b. 12/10/1855 Auburn, Iowa. d. 02/08/1922 Kittery, Maine.
DATE OF MOH ACTION: 22/06/1881 Newport, Rhode Island.
Hill was born on October 17, 1855, in Auburn, Iowa, the son of Henry Clay and Margaret (Cater) Hill. He enlisted in the Navy from New York on November 18, 1873.
By June 22, 1881, he was serving as a captain of the top on the training ship USS Minnesota. On that day, while Minnesota was at Newport, Rhode Island, Third Class Boy William Mulcahy fell overboard. Hill jumped into the water and kept the sailor afloat until they were picked up by a launch.
For this action, he was promoted to the warrant officer rank of boatswain on 19 September 1881. He was awarded the Medal of Honor three years later, on October 18, 1884. Hill was then assigned to a series of ships: USS Alaska (1881–1883), USS Galatea (1885–1886), USS Jamestown (1889–1891), USS Brooklyn (CA-3) (1886–1899), and USS Prairie (AD-5) (1901–1904).
During the Spanish–American War, he served on Brooklyn at the warrant officer rank of boatswain and received a commendation from Rear Admiral Winfield Scott Schley for his actions at the Battle of Santiago de Cuba. A year later, in 1899, he was promoted to chief warrant officer. In 1901 he testified before a court of inquiry regarding Admiral Schley’s conduct in the war.
In 1904, Hill was placed in command of the prison ships USS Southery (IX-26) and USS Topeka (PG-35) at the Portsmouth Naval Shipyard in Kittery, Maine. He became known for his prison reform measures, such as discontinuing the use of leg irons, which were adopted at other institutions.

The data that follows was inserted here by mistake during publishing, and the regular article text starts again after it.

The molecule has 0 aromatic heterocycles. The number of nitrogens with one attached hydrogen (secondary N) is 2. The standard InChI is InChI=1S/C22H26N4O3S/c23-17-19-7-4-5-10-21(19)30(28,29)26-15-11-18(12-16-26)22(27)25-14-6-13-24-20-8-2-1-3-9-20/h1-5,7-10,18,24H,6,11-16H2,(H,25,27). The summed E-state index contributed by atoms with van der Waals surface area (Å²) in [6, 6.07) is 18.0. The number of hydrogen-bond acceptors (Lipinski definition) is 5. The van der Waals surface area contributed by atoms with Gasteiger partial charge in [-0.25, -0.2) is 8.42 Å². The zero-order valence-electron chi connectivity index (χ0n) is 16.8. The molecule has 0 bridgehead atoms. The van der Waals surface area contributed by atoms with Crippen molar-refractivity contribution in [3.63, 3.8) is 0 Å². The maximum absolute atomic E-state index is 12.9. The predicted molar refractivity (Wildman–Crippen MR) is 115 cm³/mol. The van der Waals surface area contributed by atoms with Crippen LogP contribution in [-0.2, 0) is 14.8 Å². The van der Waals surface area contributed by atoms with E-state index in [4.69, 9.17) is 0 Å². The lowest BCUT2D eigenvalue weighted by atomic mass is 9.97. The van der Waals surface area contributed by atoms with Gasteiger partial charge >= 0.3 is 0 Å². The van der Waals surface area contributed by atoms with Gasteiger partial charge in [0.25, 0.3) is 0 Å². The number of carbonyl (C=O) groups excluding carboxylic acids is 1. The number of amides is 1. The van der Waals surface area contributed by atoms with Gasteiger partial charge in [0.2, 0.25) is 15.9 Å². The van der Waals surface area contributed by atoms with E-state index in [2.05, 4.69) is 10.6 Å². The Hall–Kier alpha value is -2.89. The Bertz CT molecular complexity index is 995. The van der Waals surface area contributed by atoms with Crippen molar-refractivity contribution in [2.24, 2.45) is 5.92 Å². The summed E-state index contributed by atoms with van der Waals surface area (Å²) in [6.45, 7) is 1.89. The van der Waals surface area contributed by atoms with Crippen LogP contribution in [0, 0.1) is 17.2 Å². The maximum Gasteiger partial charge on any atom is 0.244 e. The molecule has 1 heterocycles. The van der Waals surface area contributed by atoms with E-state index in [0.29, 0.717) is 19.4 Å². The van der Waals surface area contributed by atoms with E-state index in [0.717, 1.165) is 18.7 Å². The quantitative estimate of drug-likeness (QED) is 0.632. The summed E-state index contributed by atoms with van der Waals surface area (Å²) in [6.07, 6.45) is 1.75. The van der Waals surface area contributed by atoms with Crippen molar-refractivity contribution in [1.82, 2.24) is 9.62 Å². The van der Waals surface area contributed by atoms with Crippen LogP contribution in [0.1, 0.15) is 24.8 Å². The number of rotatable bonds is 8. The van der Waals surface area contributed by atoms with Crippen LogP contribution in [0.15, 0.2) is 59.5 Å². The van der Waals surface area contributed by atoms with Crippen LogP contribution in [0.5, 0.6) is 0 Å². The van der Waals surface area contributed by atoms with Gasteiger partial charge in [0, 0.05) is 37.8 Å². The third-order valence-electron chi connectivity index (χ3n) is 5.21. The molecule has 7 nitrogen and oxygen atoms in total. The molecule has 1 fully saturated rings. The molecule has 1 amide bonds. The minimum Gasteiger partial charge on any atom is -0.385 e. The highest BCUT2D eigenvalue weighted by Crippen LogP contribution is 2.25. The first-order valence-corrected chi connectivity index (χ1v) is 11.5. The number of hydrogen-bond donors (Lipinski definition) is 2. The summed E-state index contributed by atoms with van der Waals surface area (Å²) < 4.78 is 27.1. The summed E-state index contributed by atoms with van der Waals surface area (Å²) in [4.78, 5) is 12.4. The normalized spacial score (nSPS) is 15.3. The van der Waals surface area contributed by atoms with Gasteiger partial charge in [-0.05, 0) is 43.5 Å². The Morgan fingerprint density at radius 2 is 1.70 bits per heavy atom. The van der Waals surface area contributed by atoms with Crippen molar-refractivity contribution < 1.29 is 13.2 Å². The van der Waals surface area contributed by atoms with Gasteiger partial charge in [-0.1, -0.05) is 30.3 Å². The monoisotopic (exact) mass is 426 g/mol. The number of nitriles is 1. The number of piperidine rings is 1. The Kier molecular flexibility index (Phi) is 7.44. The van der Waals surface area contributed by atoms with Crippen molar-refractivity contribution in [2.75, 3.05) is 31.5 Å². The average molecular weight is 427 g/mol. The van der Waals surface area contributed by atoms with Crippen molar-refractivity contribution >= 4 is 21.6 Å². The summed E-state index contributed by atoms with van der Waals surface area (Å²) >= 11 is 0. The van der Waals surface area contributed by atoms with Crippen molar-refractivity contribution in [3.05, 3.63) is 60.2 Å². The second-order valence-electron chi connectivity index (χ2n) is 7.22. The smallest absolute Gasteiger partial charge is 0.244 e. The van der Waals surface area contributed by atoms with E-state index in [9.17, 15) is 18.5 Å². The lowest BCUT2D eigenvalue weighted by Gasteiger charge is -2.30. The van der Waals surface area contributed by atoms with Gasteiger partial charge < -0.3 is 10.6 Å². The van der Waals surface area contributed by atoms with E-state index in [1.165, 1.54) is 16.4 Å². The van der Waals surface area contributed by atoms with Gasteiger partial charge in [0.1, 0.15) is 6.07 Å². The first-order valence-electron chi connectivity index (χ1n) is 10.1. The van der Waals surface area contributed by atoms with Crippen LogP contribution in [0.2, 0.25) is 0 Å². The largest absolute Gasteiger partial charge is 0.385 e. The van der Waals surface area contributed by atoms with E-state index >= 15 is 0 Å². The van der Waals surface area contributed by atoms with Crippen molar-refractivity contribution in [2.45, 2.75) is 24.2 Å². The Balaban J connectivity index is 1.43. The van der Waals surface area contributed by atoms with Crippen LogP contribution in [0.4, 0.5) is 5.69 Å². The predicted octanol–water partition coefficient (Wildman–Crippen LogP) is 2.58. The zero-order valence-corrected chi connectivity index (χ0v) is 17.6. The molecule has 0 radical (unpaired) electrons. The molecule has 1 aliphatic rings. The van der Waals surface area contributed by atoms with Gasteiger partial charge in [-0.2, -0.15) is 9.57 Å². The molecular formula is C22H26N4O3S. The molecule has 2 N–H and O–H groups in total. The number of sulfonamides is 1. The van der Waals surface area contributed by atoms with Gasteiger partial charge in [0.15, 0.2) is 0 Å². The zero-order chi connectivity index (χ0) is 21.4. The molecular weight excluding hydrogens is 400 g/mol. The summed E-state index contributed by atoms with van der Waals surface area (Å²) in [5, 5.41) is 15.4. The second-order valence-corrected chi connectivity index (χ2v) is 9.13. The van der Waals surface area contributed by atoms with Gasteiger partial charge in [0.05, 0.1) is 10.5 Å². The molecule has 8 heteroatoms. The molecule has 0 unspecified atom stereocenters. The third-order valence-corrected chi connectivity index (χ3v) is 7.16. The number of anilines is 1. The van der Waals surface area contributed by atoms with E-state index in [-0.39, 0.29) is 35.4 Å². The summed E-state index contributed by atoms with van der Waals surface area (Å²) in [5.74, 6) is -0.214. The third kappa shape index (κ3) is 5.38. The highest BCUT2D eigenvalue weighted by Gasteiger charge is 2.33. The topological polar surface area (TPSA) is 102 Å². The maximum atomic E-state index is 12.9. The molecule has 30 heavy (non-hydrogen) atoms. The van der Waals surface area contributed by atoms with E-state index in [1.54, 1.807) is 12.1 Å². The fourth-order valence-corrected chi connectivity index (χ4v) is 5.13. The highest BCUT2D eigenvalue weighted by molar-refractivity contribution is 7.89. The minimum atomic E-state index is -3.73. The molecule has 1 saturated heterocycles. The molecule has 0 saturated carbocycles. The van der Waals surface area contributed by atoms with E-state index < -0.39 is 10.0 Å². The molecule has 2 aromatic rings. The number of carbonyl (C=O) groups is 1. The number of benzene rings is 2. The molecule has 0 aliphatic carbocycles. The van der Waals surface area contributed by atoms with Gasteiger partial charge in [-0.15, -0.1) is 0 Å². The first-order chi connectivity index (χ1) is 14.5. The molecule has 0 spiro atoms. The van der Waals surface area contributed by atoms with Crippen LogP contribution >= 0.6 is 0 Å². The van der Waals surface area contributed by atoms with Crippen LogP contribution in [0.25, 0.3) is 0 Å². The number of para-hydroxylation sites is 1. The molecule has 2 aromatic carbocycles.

Hill’s first wife was F. Blanche Hedden of Troy, New York, whom he married in 1881. After Blanche’s death, he married Katherine Sweetser on February 3, 1917; she had been his first wife’s best friend. He was an active freemason while living in Portsmouth, joining a lodge there in 1905.
During the First World War, Hill was promoted to the temporary rank of lieutenant on July 1, 1918. He was assigned to the Portsmouth Naval Shipyard. He retired from the Navy on October 17, 1919, having reached the mandatory retirement age of 64.
Lieutenant Hill was a Compatriot of the Empire State Society of the Sons of the American Revolution and was assigned state compatriot number 266 and national compatriot number 4,266.
Hill committed suicide at age 66 on August 2, 1922, at the Portsmouth Naval Shipyard.
Serving on board the U.S. training ship Minnesota at Newport, R.I., 22 June 1881, Hill jumped overboard and sustained William Mulcahy, third class boy, who had fallen overboard, until picked up by a steam launch.
BURIAL LOCATION: LINDENWOOD CEMETERY, STONEHAM, MASSACHUSETTS.
LOT 939, GRAVE 2.
LOCATION OF MEDAL: BELIEVED TO BE FAMILY.